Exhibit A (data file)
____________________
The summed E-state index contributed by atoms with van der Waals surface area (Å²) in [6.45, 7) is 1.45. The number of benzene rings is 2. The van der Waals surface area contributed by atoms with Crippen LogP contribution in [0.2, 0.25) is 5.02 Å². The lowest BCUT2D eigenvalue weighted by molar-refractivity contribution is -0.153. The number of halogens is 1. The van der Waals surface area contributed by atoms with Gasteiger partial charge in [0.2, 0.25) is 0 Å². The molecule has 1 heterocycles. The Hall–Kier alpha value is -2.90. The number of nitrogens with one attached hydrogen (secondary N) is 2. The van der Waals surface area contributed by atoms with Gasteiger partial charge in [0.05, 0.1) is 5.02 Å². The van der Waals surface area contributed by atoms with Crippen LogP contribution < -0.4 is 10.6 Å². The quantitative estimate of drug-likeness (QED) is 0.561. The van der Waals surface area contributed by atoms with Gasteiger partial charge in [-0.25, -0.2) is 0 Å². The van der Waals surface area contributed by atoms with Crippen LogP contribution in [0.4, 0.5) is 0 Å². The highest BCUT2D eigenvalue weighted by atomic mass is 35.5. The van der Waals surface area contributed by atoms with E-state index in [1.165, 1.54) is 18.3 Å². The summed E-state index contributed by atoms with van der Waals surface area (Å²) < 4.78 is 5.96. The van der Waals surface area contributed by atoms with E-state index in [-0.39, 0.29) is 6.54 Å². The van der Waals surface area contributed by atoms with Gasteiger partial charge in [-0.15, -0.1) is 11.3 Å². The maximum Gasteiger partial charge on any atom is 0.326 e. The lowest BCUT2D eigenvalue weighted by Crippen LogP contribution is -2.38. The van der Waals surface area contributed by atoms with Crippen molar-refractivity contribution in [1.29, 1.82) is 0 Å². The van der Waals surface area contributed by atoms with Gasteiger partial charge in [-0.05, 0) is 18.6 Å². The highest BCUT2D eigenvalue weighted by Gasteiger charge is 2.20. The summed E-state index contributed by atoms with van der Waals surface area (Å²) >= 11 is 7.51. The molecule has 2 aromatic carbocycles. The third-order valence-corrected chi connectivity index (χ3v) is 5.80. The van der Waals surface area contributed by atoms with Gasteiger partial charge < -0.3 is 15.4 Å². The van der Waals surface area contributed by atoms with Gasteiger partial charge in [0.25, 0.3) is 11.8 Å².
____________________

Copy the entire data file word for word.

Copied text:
The summed E-state index contributed by atoms with van der Waals surface area (Å²) in [6.45, 7) is 1.45. The number of benzene rings is 2. The van der Waals surface area contributed by atoms with Crippen LogP contribution in [0.2, 0.25) is 5.02 Å². The lowest BCUT2D eigenvalue weighted by molar-refractivity contribution is -0.153. The number of halogens is 1. The van der Waals surface area contributed by atoms with Gasteiger partial charge in [0.2, 0.25) is 0 Å². The molecule has 1 heterocycles. The Hall–Kier alpha value is -2.90. The number of nitrogens with one attached hydrogen (secondary N) is 2. The van der Waals surface area contributed by atoms with Gasteiger partial charge in [0.05, 0.1) is 5.02 Å². The van der Waals surface area contributed by atoms with Crippen LogP contribution < -0.4 is 10.6 Å². The quantitative estimate of drug-likeness (QED) is 0.561. The van der Waals surface area contributed by atoms with Gasteiger partial charge in [-0.25, -0.2) is 0 Å². The van der Waals surface area contributed by atoms with Crippen LogP contribution in [0.4, 0.5) is 0 Å². The highest BCUT2D eigenvalue weighted by atomic mass is 35.5. The van der Waals surface area contributed by atoms with E-state index in [1.165, 1.54) is 18.3 Å². The summed E-state index contributed by atoms with van der Waals surface area (Å²) < 4.78 is 5.96. The van der Waals surface area contributed by atoms with E-state index in [-0.39, 0.29) is 6.54 Å². The van der Waals surface area contributed by atoms with Gasteiger partial charge in [-0.15, -0.1) is 11.3 Å². The maximum Gasteiger partial charge on any atom is 0.326 e. The lowest BCUT2D eigenvalue weighted by Crippen LogP contribution is -2.38. The van der Waals surface area contributed by atoms with Crippen molar-refractivity contribution in [1.29, 1.82) is 0 Å². The van der Waals surface area contributed by atoms with Gasteiger partial charge in [-0.05, 0) is 18.6 Å². The highest BCUT2D eigenvalue weighted by Gasteiger charge is 2.20. The summed E-state index contributed by atoms with van der Waals surface area (Å²) >= 11 is 7.51. The molecule has 2 aromatic carbocycles. The third-order valence-corrected chi connectivity index (χ3v) is 5.80. The van der Waals surface area contributed by atoms with Gasteiger partial charge < -0.3 is 15.4 Å². The van der Waals surface area contributed by atoms with Gasteiger partial charge in [0.25, 0.3) is 11.8 Å².